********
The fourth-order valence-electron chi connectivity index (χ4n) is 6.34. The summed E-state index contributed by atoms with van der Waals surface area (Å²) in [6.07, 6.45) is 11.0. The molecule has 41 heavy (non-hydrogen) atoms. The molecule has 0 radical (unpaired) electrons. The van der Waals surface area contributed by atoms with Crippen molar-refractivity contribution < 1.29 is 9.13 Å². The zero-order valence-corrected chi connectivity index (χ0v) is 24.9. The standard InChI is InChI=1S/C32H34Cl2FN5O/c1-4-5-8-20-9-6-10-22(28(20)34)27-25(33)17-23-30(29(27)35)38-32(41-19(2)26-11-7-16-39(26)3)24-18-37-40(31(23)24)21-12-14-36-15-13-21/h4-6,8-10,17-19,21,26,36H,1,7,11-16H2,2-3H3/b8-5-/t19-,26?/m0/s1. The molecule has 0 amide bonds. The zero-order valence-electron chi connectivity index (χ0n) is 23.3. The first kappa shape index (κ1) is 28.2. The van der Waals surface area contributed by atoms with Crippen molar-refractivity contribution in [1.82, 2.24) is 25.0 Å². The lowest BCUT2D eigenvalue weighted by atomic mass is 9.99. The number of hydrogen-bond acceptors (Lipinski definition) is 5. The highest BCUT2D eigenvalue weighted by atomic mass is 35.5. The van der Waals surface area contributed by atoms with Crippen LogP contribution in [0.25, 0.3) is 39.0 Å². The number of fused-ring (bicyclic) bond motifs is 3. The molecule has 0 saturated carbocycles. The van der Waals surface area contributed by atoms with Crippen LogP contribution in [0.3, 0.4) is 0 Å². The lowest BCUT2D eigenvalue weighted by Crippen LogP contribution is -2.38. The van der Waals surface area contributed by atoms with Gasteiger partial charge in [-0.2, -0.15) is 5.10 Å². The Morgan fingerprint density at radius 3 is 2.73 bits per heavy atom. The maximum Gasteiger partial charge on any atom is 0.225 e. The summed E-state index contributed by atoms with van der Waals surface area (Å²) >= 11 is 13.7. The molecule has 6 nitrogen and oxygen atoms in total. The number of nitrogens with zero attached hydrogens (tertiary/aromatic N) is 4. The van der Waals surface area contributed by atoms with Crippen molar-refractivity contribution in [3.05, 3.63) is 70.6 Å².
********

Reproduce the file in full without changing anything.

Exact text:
The fourth-order valence-electron chi connectivity index (χ4n) is 6.34. The summed E-state index contributed by atoms with van der Waals surface area (Å²) in [6.07, 6.45) is 11.0. The molecule has 41 heavy (non-hydrogen) atoms. The molecule has 0 radical (unpaired) electrons. The van der Waals surface area contributed by atoms with Crippen molar-refractivity contribution < 1.29 is 9.13 Å². The zero-order valence-corrected chi connectivity index (χ0v) is 24.9. The standard InChI is InChI=1S/C32H34Cl2FN5O/c1-4-5-8-20-9-6-10-22(28(20)34)27-25(33)17-23-30(29(27)35)38-32(41-19(2)26-11-7-16-39(26)3)24-18-37-40(31(23)24)21-12-14-36-15-13-21/h4-6,8-10,17-19,21,26,36H,1,7,11-16H2,2-3H3/b8-5-/t19-,26?/m0/s1. The molecule has 0 amide bonds. The zero-order valence-electron chi connectivity index (χ0n) is 23.3. The first kappa shape index (κ1) is 28.2. The van der Waals surface area contributed by atoms with Crippen molar-refractivity contribution in [1.82, 2.24) is 25.0 Å². The lowest BCUT2D eigenvalue weighted by atomic mass is 9.99. The number of hydrogen-bond acceptors (Lipinski definition) is 5. The highest BCUT2D eigenvalue weighted by atomic mass is 35.5. The van der Waals surface area contributed by atoms with Crippen LogP contribution in [0.25, 0.3) is 39.0 Å². The number of fused-ring (bicyclic) bond motifs is 3. The molecule has 0 saturated carbocycles. The van der Waals surface area contributed by atoms with Crippen LogP contribution in [0.3, 0.4) is 0 Å². The lowest BCUT2D eigenvalue weighted by Crippen LogP contribution is -2.38. The van der Waals surface area contributed by atoms with Gasteiger partial charge in [-0.2, -0.15) is 5.10 Å². The Morgan fingerprint density at radius 3 is 2.73 bits per heavy atom. The maximum Gasteiger partial charge on any atom is 0.225 e. The summed E-state index contributed by atoms with van der Waals surface area (Å²) >= 11 is 13.7. The molecule has 6 nitrogen and oxygen atoms in total. The number of nitrogens with zero attached hydrogens (tertiary/aromatic N) is 4. The van der Waals surface area contributed by atoms with Crippen molar-refractivity contribution in [3.05, 3.63) is 70.6 Å².